Carr's and Shirky's books show us just how far the media ecological approach has come since McLuhan popularized it in the 1960s. He suggested that we study the properties of a medium rather than the individual messages produced by media, thus the famous aphorism "the medium is the message." His point was that the things a medium does to a culture are more important than the content it conveys. For example, McLuhan argued that the printing press ushered in an era of visual culture and that the mass-produced book homogenized experience and knowledge. Photographs allow light to be recorded on photosensitive film. Telegraphs allow words to be transmitted over long distances. Paintings allow pigmented substances to cover surfaces. Where once our understanding of media was limited to their representational aspects (the meaning of a photograph, film, or novel), McLuhan's influence helped steer scholarly, journalistic, and public attention toward the effects a medium exerts on society (the way the Web changes how we think, socialize, work, and play). Both The Shallows and Cognitive Surplus take a media ecological approach, offering strong positions on the positive or negative effects of the Internet on human culture.
Understanding the properties of a medium does help us better comprehend their nature and their implications. Videogames, the subject of this book, also have properties that precede their content: games are models of experiences rather than textual descriptions or visual depictions of them. When we play games, we operate those models, our actions constrained by their rules: the urban dynamics of SimCity; the feudal stealth strategy of Ninja Gaiden; the racing tactics of Gran Turismo. On top of that, we take on a role in a videogame, putting ourselves in the shoes of someone else: the urban planner, the ninja, the auto racer. Videogames are a medium that lets us play a role within the constraints of a model world. And unlike playground games or board games, videogames are computational, so the model worlds and sets of rules they produce can be far more complex. These properties—computational models and roles—help us understand how videogames work and how they are different from other media.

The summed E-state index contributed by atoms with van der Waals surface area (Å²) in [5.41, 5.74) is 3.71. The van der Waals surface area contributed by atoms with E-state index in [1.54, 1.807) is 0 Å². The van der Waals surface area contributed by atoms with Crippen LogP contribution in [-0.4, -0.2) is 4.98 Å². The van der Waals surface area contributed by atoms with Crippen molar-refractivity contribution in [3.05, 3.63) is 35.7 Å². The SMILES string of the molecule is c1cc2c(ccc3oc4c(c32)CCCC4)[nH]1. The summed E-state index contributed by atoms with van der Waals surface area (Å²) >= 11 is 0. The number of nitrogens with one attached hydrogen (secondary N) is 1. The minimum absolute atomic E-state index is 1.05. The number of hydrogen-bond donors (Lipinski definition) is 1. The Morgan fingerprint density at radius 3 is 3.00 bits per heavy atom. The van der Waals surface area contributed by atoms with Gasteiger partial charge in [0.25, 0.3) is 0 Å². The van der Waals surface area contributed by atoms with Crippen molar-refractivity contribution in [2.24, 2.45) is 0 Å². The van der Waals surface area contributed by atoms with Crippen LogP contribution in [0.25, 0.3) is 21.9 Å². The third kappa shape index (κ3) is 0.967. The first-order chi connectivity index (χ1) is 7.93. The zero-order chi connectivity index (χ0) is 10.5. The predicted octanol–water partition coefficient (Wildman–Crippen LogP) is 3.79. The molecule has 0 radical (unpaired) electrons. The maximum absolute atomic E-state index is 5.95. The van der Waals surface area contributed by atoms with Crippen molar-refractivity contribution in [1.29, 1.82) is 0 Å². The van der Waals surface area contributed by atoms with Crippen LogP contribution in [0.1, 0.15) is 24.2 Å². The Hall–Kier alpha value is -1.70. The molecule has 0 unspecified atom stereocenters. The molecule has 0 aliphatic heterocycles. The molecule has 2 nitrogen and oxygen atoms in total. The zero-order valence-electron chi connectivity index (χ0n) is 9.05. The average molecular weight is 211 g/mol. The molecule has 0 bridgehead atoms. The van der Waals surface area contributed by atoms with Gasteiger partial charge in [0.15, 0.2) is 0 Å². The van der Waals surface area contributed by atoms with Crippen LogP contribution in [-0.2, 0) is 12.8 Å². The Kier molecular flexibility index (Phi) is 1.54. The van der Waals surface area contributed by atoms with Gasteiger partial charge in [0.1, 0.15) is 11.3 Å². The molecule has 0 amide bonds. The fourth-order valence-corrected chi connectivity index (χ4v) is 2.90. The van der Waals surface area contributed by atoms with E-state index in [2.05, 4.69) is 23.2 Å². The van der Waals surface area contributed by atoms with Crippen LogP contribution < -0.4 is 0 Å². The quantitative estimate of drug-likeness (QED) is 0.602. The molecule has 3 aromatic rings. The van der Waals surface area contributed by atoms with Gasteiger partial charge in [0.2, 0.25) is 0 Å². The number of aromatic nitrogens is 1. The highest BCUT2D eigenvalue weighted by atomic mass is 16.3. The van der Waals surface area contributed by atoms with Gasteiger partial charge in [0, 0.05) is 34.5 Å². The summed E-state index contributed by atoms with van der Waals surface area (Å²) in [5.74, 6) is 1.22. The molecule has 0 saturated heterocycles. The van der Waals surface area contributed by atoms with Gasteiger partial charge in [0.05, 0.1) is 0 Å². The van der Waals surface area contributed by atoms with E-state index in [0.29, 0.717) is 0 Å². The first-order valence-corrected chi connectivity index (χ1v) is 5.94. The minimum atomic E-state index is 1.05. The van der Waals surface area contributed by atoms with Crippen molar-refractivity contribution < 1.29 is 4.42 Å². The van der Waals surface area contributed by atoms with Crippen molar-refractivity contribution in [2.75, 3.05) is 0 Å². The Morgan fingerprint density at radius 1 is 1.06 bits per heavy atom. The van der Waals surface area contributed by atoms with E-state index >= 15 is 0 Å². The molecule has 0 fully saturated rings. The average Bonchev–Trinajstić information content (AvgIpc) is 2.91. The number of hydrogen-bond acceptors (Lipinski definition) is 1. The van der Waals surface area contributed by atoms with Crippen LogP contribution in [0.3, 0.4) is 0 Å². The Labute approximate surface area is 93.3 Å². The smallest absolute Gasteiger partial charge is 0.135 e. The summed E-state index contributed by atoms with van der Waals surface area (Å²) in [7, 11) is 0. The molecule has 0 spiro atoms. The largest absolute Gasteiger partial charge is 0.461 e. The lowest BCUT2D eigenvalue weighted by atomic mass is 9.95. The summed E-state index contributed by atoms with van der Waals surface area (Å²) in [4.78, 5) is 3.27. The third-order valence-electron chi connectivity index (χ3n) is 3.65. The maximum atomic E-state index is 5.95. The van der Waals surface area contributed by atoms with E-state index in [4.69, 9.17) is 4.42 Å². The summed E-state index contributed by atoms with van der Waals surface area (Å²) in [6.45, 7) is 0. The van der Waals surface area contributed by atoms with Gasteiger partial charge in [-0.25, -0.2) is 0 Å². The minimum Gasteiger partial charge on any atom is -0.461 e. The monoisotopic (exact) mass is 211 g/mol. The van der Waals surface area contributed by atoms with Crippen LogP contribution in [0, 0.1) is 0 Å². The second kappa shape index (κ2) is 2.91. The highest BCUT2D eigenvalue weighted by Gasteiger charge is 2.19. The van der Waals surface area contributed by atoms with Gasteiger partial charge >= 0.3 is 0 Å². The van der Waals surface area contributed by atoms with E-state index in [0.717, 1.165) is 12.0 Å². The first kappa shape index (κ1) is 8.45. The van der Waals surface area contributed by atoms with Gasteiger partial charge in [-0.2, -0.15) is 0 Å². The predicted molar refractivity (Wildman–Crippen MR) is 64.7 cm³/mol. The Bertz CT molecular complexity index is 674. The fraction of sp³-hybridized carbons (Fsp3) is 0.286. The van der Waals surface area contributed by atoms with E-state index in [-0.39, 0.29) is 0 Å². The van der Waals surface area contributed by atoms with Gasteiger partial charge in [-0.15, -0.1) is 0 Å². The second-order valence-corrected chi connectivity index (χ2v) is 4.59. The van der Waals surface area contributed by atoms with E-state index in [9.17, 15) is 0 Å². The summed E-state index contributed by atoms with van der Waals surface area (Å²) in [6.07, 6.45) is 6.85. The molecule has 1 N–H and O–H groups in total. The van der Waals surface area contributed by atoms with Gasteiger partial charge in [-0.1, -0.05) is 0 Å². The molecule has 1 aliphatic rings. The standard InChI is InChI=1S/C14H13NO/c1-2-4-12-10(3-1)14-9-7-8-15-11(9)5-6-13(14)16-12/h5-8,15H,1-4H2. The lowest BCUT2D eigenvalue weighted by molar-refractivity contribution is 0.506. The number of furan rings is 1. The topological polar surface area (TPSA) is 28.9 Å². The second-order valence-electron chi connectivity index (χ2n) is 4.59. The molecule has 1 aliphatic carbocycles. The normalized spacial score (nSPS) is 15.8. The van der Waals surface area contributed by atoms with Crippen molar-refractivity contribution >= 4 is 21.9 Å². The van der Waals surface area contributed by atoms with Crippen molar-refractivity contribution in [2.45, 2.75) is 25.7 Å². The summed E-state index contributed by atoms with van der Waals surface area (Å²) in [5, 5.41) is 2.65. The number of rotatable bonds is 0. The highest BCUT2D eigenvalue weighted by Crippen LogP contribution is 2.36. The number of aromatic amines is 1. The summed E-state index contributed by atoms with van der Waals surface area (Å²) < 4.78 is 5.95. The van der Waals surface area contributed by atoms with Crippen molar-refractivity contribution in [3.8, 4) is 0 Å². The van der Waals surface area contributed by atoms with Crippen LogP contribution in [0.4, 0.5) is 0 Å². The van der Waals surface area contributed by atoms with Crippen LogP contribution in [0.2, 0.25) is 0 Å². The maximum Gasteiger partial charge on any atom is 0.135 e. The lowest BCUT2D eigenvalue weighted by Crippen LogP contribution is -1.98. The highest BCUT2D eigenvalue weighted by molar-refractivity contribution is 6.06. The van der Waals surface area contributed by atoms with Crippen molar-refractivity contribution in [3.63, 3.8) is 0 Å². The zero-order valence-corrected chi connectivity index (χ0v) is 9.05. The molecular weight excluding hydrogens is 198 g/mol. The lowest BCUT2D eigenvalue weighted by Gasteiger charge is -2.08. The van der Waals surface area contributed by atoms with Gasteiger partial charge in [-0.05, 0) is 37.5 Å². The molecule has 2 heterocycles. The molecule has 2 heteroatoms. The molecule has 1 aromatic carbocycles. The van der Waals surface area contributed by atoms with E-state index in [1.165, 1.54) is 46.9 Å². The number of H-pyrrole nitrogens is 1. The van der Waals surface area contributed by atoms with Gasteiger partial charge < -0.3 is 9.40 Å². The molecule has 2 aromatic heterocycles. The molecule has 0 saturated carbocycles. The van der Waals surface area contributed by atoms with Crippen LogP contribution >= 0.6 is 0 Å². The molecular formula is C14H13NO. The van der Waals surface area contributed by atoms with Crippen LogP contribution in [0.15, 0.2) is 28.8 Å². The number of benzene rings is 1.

But the media ecological approach alone gets us only so far. For example, many misconceptions surround videogames. All too-familiar questions arise about whether games promote violent action or whether they make us fat through inactivity. Such accusations stem partly from overly general assumptions about a medium's content and reception (which, in the case of videogames, is assumed to be violent scenarios that induce aggression). But they also emerge from overly general assumptions about a medium's properties and the contexts in which those properties get deployed.
The content and context of a media artifact is not as inessential as McLuhan would have it. The medium is the message, but the message is the message, too. Instead of ignoring it, we ought to explore the relationships between the general properties of a medium and the particular situations in which it is used.
A recent trend in videogames helps drive the point home. Hoping to overturn the idea that games are only for entertainment, serious games claim to offer an alternative: games that can be used "outside entertainment" in education, health care, or corporate training, for example. For serious games proponents, videogames' ability to create worlds in which players take on roles constrained by rules offers excellent opportunities for new kinds of learning. While indeed worthwhile, this media ecological perspective risks collapsing into a mirror image of accusations that videogames can only encourage violence and sloth. Serious games play the role of Clay Shirky to videogame detractors' Nicholas Carr. Once more, technology either saves or seduces us.
Games—like photography, like writing, like any medium—shouldn't be shoehorned into one of two kinds of uses, serious or superficial, highbrow or lowbrow, useful or useless. Neither entertainment nor seriousness nor the two together should be a satisfactory account for what videogames are capable of. After all, we don't distinguish between only two kinds of books, or music, or photography, or film. Rather, we know intuitively that writing, sound, images, and moving pictures can all be put to many different uses. A voice can whisper an amorous sentiment or mount a political stump speech. A book can carry us off to a fantasy world or help us decide where to eat dinner. A television program can shock us with an account of genocide or help us practice aerobics.